A week after Attorney General Andrew Cuomo subpoenaed State Senator Pedro Espada, Jr., the AG's office finally revealed details about the fruit of their long, nine month investigation into the scofflaw senator. "Portions of a potential legal case against Espada were outlined this morning in a bombshell filing Cuomo's office made in Manhattan Supreme Court that asked a judge to compel Espada to cooperate with a subpoena," writes Elizabeth Benjamin at the Daily News. Is it too soon to start hoping Christmas will come early this year, with Santa tossing Espada behind bars? Today's filing has us hearing sleigh bells, and Espada hearing a witch hunt.
“This is nothing new, just an angry, frustrated response by Attorney General Andrew Cuomo, whom we have already provided with tens of thousands of documents he has requested, and will continue to do so," Espada said in a statement released today. "This is an Andrew Cuomo witch-hunt driven by his political ambitions, as evidenced in the fact that our attorneys had to learn of this complaint through the media. . . [he's now] using me, the state’s highest- ranking Hispanic elected official, as his personal political piñata." Now, now, papi, Cuomo's just trying to teach you manners!
In the papers filed today, Cuomo's office charged that Espada has blown off a subpoena issued August 25th to a management company he controls, Soundview Management Enterprises, a for-profit company created in late 2007 and soon hired for $33,000 a month to provide janitorial services to Soundview HealthCare Network, a non-profit which Espada also runs. Sounds shady already, right? What Cuomo is alleging is that the connection between the management company and the health care network "allowed Mr. Espada to effectively siphon off and otherwise divert money from Soundview (health centers) for Mr. Espada’s own personal and political benefit."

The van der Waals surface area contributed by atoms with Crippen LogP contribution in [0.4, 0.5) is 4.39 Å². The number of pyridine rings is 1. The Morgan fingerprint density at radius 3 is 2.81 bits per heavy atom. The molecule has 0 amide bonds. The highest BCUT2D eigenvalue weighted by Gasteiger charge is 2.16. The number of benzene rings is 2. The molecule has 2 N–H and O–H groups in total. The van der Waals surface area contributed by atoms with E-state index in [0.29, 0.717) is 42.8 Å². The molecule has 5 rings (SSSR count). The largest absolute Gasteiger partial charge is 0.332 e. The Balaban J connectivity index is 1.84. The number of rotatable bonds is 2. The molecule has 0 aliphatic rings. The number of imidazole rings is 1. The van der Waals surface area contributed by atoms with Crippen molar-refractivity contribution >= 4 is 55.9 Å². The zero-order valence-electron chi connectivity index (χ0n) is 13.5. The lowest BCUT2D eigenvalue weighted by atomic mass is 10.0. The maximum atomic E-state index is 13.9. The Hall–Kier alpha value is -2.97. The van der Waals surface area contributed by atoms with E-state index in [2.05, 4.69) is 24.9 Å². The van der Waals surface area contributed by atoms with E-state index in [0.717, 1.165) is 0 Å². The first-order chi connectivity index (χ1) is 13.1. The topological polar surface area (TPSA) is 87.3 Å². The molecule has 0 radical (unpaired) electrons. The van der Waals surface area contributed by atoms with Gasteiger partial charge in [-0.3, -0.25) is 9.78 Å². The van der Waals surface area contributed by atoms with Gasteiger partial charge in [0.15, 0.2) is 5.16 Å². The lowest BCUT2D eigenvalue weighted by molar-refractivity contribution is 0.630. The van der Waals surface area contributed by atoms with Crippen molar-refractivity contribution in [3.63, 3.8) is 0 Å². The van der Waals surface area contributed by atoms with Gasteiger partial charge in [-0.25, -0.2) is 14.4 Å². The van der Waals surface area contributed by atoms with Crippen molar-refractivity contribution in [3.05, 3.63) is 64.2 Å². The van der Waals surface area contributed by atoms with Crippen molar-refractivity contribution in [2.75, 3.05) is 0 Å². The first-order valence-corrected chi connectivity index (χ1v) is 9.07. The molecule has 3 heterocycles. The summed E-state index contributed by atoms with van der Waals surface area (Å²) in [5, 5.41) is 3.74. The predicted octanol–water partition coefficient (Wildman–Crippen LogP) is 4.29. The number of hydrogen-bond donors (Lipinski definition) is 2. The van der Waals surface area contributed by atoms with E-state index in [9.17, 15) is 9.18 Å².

For example, "significant portions" of the funds paid to the management company allegedly went toward paying Espada’s campaign expenses, in direct violation of not-for-profit laws. The management company was also paid $400,000 per year to provide maintenance services to Soundview, despite the fact that board minutes "show no valid reason for the awarding of the contract." And of course, it wouldn't be an Espada scandal without one of his son's involved; employee payroll costs "spiked dramatically" in the campaign season, suggesting that someone was getting extra pay for political work, and Espada's son's salary "almost doubled" in that period, and appears to have terminated right after the election, the Village Voice reports.